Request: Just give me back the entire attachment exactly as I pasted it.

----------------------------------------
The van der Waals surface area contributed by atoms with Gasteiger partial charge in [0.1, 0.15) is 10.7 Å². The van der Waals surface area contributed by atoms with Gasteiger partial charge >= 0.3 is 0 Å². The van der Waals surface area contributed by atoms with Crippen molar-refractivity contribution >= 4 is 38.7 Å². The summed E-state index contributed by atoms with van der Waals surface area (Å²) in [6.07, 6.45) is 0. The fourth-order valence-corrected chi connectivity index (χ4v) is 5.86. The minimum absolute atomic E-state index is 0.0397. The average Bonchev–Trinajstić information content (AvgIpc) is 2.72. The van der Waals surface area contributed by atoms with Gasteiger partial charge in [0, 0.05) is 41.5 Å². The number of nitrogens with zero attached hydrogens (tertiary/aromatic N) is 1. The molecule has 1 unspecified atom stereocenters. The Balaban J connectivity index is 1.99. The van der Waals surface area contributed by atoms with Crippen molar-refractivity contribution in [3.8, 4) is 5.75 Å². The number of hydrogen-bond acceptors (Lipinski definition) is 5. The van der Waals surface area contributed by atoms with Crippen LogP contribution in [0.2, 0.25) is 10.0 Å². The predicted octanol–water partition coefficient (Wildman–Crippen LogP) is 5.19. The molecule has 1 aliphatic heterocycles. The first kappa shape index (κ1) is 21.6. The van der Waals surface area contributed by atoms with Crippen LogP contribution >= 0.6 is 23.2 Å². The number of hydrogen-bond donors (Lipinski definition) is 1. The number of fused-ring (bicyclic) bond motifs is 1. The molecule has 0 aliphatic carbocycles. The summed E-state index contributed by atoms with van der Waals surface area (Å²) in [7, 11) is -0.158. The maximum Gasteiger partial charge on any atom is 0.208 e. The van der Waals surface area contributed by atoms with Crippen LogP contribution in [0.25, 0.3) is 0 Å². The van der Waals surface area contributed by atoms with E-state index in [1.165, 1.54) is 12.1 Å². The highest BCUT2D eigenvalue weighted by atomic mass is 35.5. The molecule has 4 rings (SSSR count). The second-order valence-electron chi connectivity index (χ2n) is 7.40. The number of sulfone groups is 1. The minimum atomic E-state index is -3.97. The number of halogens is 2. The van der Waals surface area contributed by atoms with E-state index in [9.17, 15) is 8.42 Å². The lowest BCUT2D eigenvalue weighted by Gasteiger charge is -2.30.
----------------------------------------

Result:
The van der Waals surface area contributed by atoms with Gasteiger partial charge in [0.1, 0.15) is 10.7 Å². The van der Waals surface area contributed by atoms with Gasteiger partial charge >= 0.3 is 0 Å². The van der Waals surface area contributed by atoms with Crippen molar-refractivity contribution >= 4 is 38.7 Å². The summed E-state index contributed by atoms with van der Waals surface area (Å²) in [6.07, 6.45) is 0. The fourth-order valence-corrected chi connectivity index (χ4v) is 5.86. The minimum absolute atomic E-state index is 0.0397. The average Bonchev–Trinajstić information content (AvgIpc) is 2.72. The van der Waals surface area contributed by atoms with Gasteiger partial charge in [0, 0.05) is 41.5 Å². The number of nitrogens with zero attached hydrogens (tertiary/aromatic N) is 1. The molecule has 1 unspecified atom stereocenters. The Balaban J connectivity index is 1.99. The van der Waals surface area contributed by atoms with Crippen molar-refractivity contribution in [3.8, 4) is 5.75 Å². The number of hydrogen-bond acceptors (Lipinski definition) is 5. The van der Waals surface area contributed by atoms with Crippen LogP contribution in [0.2, 0.25) is 10.0 Å². The predicted octanol–water partition coefficient (Wildman–Crippen LogP) is 5.19. The molecule has 1 aliphatic heterocycles. The first kappa shape index (κ1) is 21.6. The van der Waals surface area contributed by atoms with Crippen LogP contribution >= 0.6 is 23.2 Å². The number of hydrogen-bond donors (Lipinski definition) is 1. The number of fused-ring (bicyclic) bond motifs is 1. The molecule has 0 aliphatic carbocycles. The summed E-state index contributed by atoms with van der Waals surface area (Å²) in [7, 11) is -0.158. The maximum Gasteiger partial charge on any atom is 0.208 e. The van der Waals surface area contributed by atoms with Crippen LogP contribution in [0.25, 0.3) is 0 Å². The van der Waals surface area contributed by atoms with E-state index in [1.165, 1.54) is 12.1 Å². The highest BCUT2D eigenvalue weighted by atomic mass is 35.5. The molecule has 4 rings (SSSR count). The second-order valence-electron chi connectivity index (χ2n) is 7.40. The number of sulfone groups is 1. The minimum atomic E-state index is -3.97. The number of halogens is 2. The van der Waals surface area contributed by atoms with E-state index in [9.17, 15) is 8.42 Å². The lowest BCUT2D eigenvalue weighted by Gasteiger charge is -2.30.